I think someone asked about this in an earlier post. I strongly suspect that there are areas of jdbm that would be greatly helped by the implementation of a primitive hashmap... There are a bunch of short lived Long objects that get created in many different levels of the framework...
Anyway, I came across the following SF project that may be of interest:
Would anyone have any objection to adding a dependency to another project like this? Licensing is LGPL, so I don't think we can just rip the classes we want...
That was me. This could be worthwhile, but it would require an audit of jdbm to make sure that it was able to handle long's all the way down. I suggest that this be combined with a modification of the API to support nio all the way down as well.
I see this as something that I would be interested in for a 2.x development. For the current code base, I would like to see the problem with the dirty page transaction buffer fixed (i'll take a look at your patch, but just calling commit() automatically is not a "fix" since it changes the API semantics by changing the rollback checkpoint, though it does keep the memory leak in check).
The other problem that I would like to see fixed is the eager cache eviction that we have discussed before. I consider this a bug since it can lead to multiple surrogates for the same persistent object in memory at the same time. Ouch.
Given that these changes may take a while to validate, perhaps the best thing to do is to file some bug reports on jdbm and do a 1.0 release of the current code base with known bugs?
I disagree that the patch changes the API semantics. If you disable transactions, then there is no rollback. The API docs say nothing about the roll-back consequences of disabling transactions.
I would say that we are perfectly justified in clarifying the API so it is consistent with the behavior of most other database packages where disabling transactions disables roll-back. In fact, in most other OODB implementations (as well as JDO, hibernate and most ORB implementations), the roll-back is always executed within a transaction object - if you have no transaction, then you can't even call rollback().
I believe I remember reading somewhere that transaction support in jdbm is there to ensure that the database file will never be corrupted, even if the application crashes in the middle of a write. It was never intended to allow for large scale roll-backs by the user....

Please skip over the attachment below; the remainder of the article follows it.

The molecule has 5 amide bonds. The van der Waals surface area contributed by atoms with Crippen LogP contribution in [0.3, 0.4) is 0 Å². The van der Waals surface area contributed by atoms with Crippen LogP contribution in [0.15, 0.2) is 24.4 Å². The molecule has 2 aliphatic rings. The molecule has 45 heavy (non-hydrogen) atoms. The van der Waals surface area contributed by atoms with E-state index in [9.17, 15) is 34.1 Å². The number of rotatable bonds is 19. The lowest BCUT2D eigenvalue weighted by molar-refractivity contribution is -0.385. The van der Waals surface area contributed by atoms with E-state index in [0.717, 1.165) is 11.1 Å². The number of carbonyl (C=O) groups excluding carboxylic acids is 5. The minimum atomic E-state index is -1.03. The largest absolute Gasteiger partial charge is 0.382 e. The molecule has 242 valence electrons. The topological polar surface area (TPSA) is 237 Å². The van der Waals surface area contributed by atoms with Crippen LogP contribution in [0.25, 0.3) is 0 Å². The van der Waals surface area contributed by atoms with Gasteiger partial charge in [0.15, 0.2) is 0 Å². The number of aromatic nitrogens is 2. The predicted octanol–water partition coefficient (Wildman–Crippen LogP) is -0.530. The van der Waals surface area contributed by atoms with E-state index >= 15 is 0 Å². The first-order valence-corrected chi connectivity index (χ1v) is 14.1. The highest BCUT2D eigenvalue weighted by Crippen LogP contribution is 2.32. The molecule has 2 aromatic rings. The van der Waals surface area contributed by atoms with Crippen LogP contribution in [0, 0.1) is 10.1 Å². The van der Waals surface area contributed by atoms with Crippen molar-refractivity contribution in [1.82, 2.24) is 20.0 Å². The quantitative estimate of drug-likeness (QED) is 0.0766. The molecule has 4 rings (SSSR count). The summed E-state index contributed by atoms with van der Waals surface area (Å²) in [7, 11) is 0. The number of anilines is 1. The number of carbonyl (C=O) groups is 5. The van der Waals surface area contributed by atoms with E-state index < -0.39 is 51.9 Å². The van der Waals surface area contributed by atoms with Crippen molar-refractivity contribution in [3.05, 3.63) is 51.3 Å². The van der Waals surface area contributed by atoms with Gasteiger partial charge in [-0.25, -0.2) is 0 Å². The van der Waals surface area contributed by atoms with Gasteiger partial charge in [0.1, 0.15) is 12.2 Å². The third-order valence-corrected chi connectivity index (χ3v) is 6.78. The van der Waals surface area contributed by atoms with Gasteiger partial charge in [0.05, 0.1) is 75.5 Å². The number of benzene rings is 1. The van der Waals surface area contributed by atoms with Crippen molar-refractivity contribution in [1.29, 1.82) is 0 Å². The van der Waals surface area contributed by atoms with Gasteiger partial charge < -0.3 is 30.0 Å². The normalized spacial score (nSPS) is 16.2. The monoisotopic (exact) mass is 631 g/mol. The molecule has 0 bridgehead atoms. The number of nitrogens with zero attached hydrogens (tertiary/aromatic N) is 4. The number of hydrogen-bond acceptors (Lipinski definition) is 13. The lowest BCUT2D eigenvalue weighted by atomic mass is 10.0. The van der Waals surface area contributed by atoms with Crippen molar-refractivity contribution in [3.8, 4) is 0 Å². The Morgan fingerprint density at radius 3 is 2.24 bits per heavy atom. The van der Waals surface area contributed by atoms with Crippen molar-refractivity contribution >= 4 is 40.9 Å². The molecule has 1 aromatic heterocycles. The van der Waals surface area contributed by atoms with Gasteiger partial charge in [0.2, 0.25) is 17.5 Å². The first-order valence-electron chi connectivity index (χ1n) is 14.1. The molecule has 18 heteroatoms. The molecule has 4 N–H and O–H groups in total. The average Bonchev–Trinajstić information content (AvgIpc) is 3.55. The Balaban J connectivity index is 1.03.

Now that I think about it, the memory leak concern that you have really has nothing to do with transactions being turned on or off - it has to do with the size of any given transaction. You would run into the same problem if you were doing any batch change to the database without calling commit() (regadless of whether transactions are enabled or not).
Alex may need to weigh in here regarding actual design intent... but I'm pretty sure the patch I'm proposing is consistent with the design intent... Adding support for large scale roll-back of transactions is another matter entirely...
While I can't speak for Cees (the original author of the RecordManager), my understanding is consistent with Kevin's: if you disable transactions, then you effectively forgo rollback semantics.
So I don't think Kevin's patch breaks the intended API contract.
I'm in favor of using primite hash maps.
However, looking at PCJ, it appears the jar size is 2.5M. That's significant compared to JDBM's size of 86K.
If all we need is a native hash map for long's, I'd say we write it ourselves.
Yikes - didn't realize it was that big!
I'll get with the team over there to see if they'd be OK with us just pulling the components we need.
FYI - I heard back from Sren about including a subset of the PCJ primitive collection library directly in jdbm. His response:
You may be right about LGPL, but I have no objections to
your including a subset of PCJ in JDBM.
So it looks like we can do this and take advantage of the work that Sren has put into those primitive collections.
I have submitted a starting implementation of a primitive long -> object hashmap if anyone wants to start playing.
Interestingly, the only place in jdbm that uses hashmap to map longs to objects is the RecordFile class (I *love* eclipse :-) ).
It should be fairly trivial to swap those out...
I'll give it a try, and if it's succesful, I'll upload the code.